But his defeat is not only important for Democrats because of the rejection of his personal integrity – or lack thereof – and the “Make America Great Again” values he espoused.
It also means that – for the first time in Joe Biden’s presidency – his party has an outright majority in the senate.
The new 51-49 split means Democrats can speed up judicial nominees and control committees in the Senate. But it also avoids a situation where one senator – in the past two years it has been Joe Manchin or Kyrsten Sinema – can wield their swing vote as a weapon.
Perhaps most significantly, though, it is yet another signal that America is moving away from Mr Trump as a political force.
On the campaign, Mr Warnock, the state’s first black senator, promoted his Senate accomplishments, touting a provision he sponsored to cap insulin costs for low income patients, and deals on infrastructure and maternal healthcare.
Senate majority leader Chuck Schumer said Mr Warnock’s victory was one “against MAGA Republican extremist policies”.
The closing weeks of the election period grew increasingly bitter. Mr Walker labelled Mr Warnock – senior pastor at Ebenezer Baptist Church in Atlanta, Georgia’s capital – as a “hypocrite” and servile to President Joe Biden.
Although a Democrat, Mr Warnock had been attempting to distance himself from Mr Biden, whose approval ratings have lagged as inflation in the US remains high.
The Democrats’ new outright majority in the Senate does not mean an end to divided government, as the Republicans narrowly flipped House control in recent midterms, but it does mean they will now hold control of powerful committees.
Donald Trump firm guilty of defrauding tax authorities for more than 15 years
Donald Trump’s real estate company has been found guilty of running a criminal scheme to defraud tax authorities for 15 years.
The scheme operated by The Trump Organization included avoiding paying personal income taxes on perks such as rent-free apartments and luxury cars.
“The smorgasbord of benefits is designed to keep its top executives happy and loyal,” prosecutor Joshua Steinglass told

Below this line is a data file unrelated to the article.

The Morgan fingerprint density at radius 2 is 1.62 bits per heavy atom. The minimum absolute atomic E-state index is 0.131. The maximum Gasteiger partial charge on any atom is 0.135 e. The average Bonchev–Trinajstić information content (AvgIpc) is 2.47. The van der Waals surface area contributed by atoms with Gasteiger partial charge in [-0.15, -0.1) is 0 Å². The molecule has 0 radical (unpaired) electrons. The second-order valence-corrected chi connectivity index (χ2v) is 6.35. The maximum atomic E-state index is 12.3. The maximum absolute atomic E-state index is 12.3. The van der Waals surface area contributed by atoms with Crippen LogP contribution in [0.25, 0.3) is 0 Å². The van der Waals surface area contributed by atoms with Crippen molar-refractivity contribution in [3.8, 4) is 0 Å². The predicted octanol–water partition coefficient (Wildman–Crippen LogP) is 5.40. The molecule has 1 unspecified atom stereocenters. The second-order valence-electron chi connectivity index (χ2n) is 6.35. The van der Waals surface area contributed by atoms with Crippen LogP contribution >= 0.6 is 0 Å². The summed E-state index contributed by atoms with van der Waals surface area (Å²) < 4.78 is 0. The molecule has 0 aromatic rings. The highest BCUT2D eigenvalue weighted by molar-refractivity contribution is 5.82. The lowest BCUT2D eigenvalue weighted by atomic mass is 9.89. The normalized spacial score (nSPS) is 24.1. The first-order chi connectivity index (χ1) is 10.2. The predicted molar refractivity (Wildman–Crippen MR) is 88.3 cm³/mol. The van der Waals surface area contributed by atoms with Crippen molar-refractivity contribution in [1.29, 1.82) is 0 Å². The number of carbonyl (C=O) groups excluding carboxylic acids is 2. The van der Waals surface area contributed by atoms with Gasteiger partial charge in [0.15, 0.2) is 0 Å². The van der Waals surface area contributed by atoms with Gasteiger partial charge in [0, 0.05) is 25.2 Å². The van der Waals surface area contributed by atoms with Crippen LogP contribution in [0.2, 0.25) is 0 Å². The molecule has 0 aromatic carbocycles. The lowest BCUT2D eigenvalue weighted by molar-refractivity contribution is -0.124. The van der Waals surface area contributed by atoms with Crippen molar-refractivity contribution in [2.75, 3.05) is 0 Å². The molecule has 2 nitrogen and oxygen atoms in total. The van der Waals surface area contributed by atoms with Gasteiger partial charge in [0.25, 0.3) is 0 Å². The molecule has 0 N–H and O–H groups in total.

jurors during his closing argument on Friday.
The firm, which operates hotels, golf courses and other real estate around the world had pleaded not guilty.
The former US president was not personally charged in the case.
The Trump Organization had argued that chief financial officer Allen Weisselberg, 75, ran the scheme to benefit himself.
He is on paid leave and testified that he received more than $1m in salary and bonus payments this year.
The firm will be sentenced on 13 January. Trump Organization lawyer Alan Futerfas told reporters the company would appeal.
While the firm now faces paying a fine, it is considered unlikely that it would cause serious damage to a company of its size. The group comprises about 500 business entities.
However, the conviction could make lenders and partners think twice.
The Trump Organization also faces a fraud lawsuit brought by New York state Attorney General Letitia James.
And Donald Trump himself is being investigated by the US Department of Justice over his handling of sensitive government documents after he left office in January 2021 – and attempts to overturn the November 2020 election, which he lost to Joe Biden.
Republican leader snubbed as police who defended US Capitol honoured
The Republicans’ leader in the Senate has been snubbed by the family of a police officer who died following the US Capitol riots on 6 January 2021.
It happened during a ceremony held for officers who defended the Washington DC landmark against Donald Trump supporters.
The officers have been honoured with Congressional gold medals for “courageously answering the call to defend our democracy in one of the nation’s darkest hours”, House Speaker Nancy Pelosi said.
Senate Republican leader Mitch McConnell commented: “Thank you for having our backs. Thank you for saving our country. Thank you for not only being our friends, but our heroes.”
But when the family of Brian Sicknick, who died after suffering two strokes on 7 January, passed Mr McConnell in a line-up, they refused to shake his outstretched hand.
In contrast, the Democrats’ leader in the Senate, Chuck Schumer, received a kiss from Gladys Sicknick, the late officer’s mother.
Recognising the hundreds of officers who were at the Capitol on 6 January, the medals will be placed in four locations: US Capitol Police headquarters, the Metropolitan Police Department, the Capitol and the Smithsonian Institution.
President Joe Biden said one was being placed at the Smithsonian museum “so all visitors can understand what happened that day”.
“Many of us still carry the mental, physical and emotional scars,” Metropolitan Police Chief Robert Contee said.
He told the officers: “It was your blood, your sweat and your tears that marked these grounds.”
US Capitol Police Chief Thomas Manger called it a “day unlike any other in our nation’s history – and for us”.
He added: “It was a day defined by chaos, courage and tragic loss.”